EXAMPLE 5

Characterization of α-galactosidase

The following properties of the α-galactosidase expressed in and purified from A. oryzae were determined by the methods described in the Materials and Methods section above.

The results obtained can be summarized in the following table:

______________________________________Mw                     95 kDapH-optimum             6.0stability in water     very stabletemperature stability  <60° C.in BSA for 1 hourtemperature stability  <70° C.in presence of raffinosespecific activity towards(μmol/mg enzyme/min)a) PNP-α-galactosidase                  90b) raffinose           145 (100)c) stacchyose          (350)d) guar gum            (0)inhibition by galactose                  Notransferase activity   No______________________________________

Results in brackets are calculated from the HPLC results.

pH optimum

The pH optimum which is seen in FIG. 4 shows that the enzyme is most active at pH 6 but retains some activity in the whole range from pH 4-8. This is surprising in that the enzyme isolated from A. niger has a pH optimum in the range of 4-6.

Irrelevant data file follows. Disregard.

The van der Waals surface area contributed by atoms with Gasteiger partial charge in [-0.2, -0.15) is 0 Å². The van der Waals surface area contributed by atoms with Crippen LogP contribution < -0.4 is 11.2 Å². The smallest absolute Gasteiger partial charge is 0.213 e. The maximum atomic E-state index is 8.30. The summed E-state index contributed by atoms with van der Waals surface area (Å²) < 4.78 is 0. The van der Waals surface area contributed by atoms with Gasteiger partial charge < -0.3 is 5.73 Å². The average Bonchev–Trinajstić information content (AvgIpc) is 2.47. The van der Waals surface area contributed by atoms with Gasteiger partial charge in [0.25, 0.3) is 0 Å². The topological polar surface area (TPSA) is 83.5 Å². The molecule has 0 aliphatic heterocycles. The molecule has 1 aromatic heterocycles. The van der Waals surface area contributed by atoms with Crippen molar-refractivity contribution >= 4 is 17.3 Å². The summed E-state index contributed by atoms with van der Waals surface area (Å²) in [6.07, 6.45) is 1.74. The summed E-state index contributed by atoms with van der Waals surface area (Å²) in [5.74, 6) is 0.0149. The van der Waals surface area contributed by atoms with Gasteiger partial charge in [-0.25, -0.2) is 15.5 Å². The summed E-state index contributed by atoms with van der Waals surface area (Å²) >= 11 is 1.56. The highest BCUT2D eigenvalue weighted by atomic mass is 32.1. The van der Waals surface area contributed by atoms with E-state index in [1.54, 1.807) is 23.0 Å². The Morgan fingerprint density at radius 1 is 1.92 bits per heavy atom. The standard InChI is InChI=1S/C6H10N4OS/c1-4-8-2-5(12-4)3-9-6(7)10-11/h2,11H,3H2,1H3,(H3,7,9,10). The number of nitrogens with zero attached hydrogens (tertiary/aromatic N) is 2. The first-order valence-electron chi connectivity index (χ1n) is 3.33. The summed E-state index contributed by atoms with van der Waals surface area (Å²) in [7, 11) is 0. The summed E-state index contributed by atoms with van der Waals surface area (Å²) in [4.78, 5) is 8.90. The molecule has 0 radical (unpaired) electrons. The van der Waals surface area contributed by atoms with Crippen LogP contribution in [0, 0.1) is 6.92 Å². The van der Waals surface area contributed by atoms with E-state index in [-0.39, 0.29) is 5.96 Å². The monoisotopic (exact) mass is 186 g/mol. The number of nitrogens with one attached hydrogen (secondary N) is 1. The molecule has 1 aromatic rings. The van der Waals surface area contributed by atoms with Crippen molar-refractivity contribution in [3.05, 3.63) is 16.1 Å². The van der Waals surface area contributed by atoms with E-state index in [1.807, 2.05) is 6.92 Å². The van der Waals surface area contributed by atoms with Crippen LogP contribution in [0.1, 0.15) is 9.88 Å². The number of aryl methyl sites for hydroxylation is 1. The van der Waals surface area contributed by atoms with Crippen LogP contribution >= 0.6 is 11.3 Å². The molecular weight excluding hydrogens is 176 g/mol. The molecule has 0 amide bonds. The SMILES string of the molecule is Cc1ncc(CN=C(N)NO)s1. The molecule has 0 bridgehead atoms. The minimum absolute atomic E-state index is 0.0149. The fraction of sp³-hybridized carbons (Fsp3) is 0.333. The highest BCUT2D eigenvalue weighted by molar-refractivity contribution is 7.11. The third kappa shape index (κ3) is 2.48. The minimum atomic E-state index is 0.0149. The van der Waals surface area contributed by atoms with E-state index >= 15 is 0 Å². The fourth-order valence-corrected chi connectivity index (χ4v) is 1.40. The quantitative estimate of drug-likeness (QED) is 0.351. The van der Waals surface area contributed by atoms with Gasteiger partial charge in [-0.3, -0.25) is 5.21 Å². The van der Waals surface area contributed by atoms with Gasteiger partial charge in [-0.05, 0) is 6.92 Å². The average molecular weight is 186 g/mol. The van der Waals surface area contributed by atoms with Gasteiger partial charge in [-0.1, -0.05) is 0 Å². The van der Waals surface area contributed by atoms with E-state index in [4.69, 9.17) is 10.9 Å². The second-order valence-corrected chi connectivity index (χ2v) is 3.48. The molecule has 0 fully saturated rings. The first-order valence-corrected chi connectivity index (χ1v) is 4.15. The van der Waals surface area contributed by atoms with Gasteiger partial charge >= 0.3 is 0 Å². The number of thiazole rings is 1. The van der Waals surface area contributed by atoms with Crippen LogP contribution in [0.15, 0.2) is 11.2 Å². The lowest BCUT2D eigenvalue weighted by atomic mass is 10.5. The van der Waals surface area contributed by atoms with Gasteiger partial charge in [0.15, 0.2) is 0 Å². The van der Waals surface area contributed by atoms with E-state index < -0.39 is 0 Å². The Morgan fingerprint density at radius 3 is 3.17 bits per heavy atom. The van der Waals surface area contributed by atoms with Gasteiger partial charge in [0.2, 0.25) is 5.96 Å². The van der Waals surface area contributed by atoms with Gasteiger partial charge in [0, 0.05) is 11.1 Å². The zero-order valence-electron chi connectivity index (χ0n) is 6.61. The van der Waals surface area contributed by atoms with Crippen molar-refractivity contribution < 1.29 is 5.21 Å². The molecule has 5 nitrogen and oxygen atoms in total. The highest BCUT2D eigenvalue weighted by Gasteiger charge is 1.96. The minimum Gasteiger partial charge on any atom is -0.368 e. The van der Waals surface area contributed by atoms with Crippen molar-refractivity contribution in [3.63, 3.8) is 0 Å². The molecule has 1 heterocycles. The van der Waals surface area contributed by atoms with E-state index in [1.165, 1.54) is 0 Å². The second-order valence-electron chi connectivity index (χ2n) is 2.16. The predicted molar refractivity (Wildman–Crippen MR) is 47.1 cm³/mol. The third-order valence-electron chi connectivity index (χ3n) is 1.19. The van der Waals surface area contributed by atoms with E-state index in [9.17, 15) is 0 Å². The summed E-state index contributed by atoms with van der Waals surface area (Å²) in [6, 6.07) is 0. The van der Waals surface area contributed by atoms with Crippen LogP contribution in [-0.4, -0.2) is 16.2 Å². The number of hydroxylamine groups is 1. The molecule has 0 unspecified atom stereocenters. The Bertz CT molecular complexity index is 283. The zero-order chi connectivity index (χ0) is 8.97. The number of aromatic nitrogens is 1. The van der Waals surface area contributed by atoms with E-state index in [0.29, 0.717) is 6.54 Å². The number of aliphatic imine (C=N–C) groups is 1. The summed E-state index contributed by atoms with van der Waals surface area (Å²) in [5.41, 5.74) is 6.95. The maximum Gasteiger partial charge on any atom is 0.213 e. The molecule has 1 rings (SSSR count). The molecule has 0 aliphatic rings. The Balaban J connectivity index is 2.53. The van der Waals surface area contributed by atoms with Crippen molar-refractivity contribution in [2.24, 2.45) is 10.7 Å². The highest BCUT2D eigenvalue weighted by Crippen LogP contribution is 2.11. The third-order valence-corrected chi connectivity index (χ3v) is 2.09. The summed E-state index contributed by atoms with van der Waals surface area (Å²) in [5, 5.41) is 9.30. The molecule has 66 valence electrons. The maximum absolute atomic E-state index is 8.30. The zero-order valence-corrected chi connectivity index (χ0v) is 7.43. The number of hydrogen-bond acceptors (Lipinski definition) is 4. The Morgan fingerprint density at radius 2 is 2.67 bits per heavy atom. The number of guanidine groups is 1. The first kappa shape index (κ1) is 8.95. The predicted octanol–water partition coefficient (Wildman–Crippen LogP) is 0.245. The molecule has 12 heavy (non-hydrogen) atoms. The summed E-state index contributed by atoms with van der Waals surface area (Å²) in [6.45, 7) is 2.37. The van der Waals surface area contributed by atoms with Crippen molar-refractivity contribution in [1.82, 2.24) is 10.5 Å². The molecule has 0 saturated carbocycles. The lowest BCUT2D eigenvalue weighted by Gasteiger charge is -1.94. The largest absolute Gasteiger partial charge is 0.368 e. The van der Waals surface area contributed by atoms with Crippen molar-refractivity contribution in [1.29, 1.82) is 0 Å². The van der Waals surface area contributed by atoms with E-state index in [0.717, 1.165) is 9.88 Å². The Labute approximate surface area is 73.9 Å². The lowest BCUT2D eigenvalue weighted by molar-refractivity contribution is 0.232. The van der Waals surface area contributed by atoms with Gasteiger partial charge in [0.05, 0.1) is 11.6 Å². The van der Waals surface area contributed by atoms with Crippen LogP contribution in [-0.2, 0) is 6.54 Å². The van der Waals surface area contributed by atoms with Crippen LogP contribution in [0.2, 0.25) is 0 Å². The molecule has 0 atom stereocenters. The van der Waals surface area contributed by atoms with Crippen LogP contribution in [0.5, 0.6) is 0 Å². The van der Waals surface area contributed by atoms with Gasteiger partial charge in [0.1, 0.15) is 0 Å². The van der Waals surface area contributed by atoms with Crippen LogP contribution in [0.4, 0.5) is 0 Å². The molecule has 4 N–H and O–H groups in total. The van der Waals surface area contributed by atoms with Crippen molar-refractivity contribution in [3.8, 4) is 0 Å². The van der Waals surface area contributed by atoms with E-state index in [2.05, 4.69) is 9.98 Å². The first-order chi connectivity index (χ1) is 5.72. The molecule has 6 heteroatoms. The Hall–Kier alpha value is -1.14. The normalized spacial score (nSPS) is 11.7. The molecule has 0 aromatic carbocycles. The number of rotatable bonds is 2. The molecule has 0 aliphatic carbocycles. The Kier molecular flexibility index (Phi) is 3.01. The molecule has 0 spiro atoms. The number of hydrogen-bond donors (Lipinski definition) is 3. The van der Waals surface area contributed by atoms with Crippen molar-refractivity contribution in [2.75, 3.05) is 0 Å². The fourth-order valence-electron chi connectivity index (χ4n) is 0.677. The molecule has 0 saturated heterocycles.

Degradation of stacchyose and raffinose and HPLC analysis

From the HPLC chromatograms in FIGS. 5 and 6 it is seen that degradation of raffinose (peak 4) is completed within 24 hours the reaction products being sucrose (peak 39, galactose (peak 1) and small amounts of fructose (peak 2). The degradation of stacchyose results in the formation of raffinose (peak 4), sucrose (peak 39) and galactose (peak 1). After 24 hours all stacchyose and raffinose has been converted into sucrose, galactose and small amounts of fructose.